What Is 'Proper' Writing?
- composing the 31 December More Than Writers post and this post
- gathering content for a volunteer newsletter for my local Foodbank, and editing it
- posting on my own blog for the Insecure Writers Support Group
- trying to integrate Stripe on the ACW website
- entertaining family
- uploading images and text on to my church website
- jotting down my pizza recipe for the church magazine
- gathering together articles for our own village’s ‘notes’ section, for inclusion in the local community newsletter.
By my chair I have a folder in which I’m attempting to write planning notes for my next novel. Have I picked it up even once? No! I also have short stories and flash sitting unvisited on my computer, waiting for editing, which are going nowhere, certainly not to any editor. This is what I call ‘proper writing’ and, assuredly, I am not doing it.
But, wait a minute, don’t I pray every night that my writing may be acceptable to God and work to His praise and glory? God has given me much enthusiasm, and a little ability which I have tried to develop, but, although I may want to write the Great Twenty First Century Novel, is this all He wants me to do?
#Iamwriting and, at the same time, #Iamnotwriting. Which is it? We should write where there is a need. Small pieces are also proper writing. They may not win us the Booker Prize – but then what does? If they contribute in some small way to cheer someone reading them, and help bring together our dispersed rural community, they are contributing to God’s work. At the same time, maybe I am supporting writers, Christian writers and others. It’s not got to be about me. It’s got to be about Him.
Rosemary Johnson has had many short stories published, in print and online, amongst other places, Cafe Lit, Scribble, Friday Flash Fiction, The Copperfield Review, Fiction on the Web and Paragraph Planet. She has also contributed to Together magazine and Christian Writer. Her historical novel, Wodka or Tea with Milk, which is set during the Solidarity years in Poland, is… deep breath… due to be published in February 2023. In real life, she is a retired IT lecturer, living in Suffolk with her husband.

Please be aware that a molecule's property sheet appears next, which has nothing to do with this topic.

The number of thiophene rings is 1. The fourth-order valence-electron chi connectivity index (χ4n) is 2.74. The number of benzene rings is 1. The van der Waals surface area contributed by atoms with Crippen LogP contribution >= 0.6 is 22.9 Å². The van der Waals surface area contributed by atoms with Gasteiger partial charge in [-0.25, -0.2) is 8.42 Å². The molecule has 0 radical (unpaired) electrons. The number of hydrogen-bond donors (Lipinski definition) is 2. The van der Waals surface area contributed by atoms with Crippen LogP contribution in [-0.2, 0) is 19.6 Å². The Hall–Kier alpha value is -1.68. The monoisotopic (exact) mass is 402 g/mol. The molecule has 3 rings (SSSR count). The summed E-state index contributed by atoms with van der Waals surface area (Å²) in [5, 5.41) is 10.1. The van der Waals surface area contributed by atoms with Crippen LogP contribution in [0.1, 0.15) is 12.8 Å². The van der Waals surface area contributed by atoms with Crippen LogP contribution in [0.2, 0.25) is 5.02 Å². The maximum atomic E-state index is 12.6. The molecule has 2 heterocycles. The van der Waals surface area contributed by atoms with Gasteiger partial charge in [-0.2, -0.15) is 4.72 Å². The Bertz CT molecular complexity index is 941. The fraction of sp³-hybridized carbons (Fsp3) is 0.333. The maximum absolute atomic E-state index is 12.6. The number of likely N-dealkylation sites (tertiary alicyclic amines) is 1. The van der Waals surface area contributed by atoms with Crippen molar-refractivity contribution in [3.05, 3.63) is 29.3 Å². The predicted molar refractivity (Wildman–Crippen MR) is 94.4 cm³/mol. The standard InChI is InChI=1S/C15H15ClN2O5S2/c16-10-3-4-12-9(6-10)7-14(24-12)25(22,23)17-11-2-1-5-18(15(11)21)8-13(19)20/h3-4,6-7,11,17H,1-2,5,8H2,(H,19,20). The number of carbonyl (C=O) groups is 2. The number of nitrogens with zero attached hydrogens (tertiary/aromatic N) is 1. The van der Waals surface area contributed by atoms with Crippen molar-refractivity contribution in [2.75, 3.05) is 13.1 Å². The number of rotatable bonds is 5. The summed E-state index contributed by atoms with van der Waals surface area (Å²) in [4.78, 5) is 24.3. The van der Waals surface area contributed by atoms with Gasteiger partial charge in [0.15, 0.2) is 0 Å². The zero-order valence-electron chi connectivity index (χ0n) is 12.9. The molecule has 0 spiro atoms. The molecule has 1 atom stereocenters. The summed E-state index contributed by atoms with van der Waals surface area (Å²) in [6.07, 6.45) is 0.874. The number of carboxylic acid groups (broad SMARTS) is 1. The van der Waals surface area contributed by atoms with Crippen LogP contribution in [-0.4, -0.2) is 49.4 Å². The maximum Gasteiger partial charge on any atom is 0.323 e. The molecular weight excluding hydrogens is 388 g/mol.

I'm feeling this too at the moment - lots and lots of bits and bobs of smaller writing and related jobs, but not much 'real' writing.ReplyDelete
I am struggling with all word forms since heart surgery. It is so hard to focus. Even so, God has given me some new poetry. Not surprisingly, some of it is rather dark, but then, some of the Psalms are the same. Encouraging blog Rosemary.ReplyDelete
Writing is writing - I'm not working on a book at the moment and I wonder what I am doing, and yet I'm writing every day. Thought-provoking, thank youReplyDelete
It's still only January! You have plenty of time to pick up those notes and start work back on your novel with renewed energy and inspiration! I too have put my latest WIP novel aside for a few months as there are so many other forms of writing and editing & planning that have taken up my time. As you say, all your writing in any form is for God. (Sheila Robinson aka SC Skillman).ReplyDelete
Thanks for all your comments. I wrote this some time ago, having just returned from 2 weeks holiday. While we were away, we had a pipe burst and house partially flooded but our wonderful (Christian) neighbours called emergency plumbers and electricians and did everything they could. Arrived back yesterday and still sorting out!ReplyDelete
Fortunately I’d scheduled the post on Blogger!
Really thoughtful post : every bit of writing we do is 'writing' and for anyone who has just completed something 'proper' it is helpful to remind ourselves that bogs, personal letters, contributions to the church magazine, letters to the local newspaper, all are equally 'writing', using our gifts.ReplyDelete
Thanks for this Rosemary. When I think about my writing, I always default to my main WIP, work on which comes and goes and is frequently stuck somewhere for extended periods of time. Recently I've had much more satisfaction from short stories which I had no intention of writing but emerged from a spark of an idea, a bonus being the reward of completion.ReplyDelete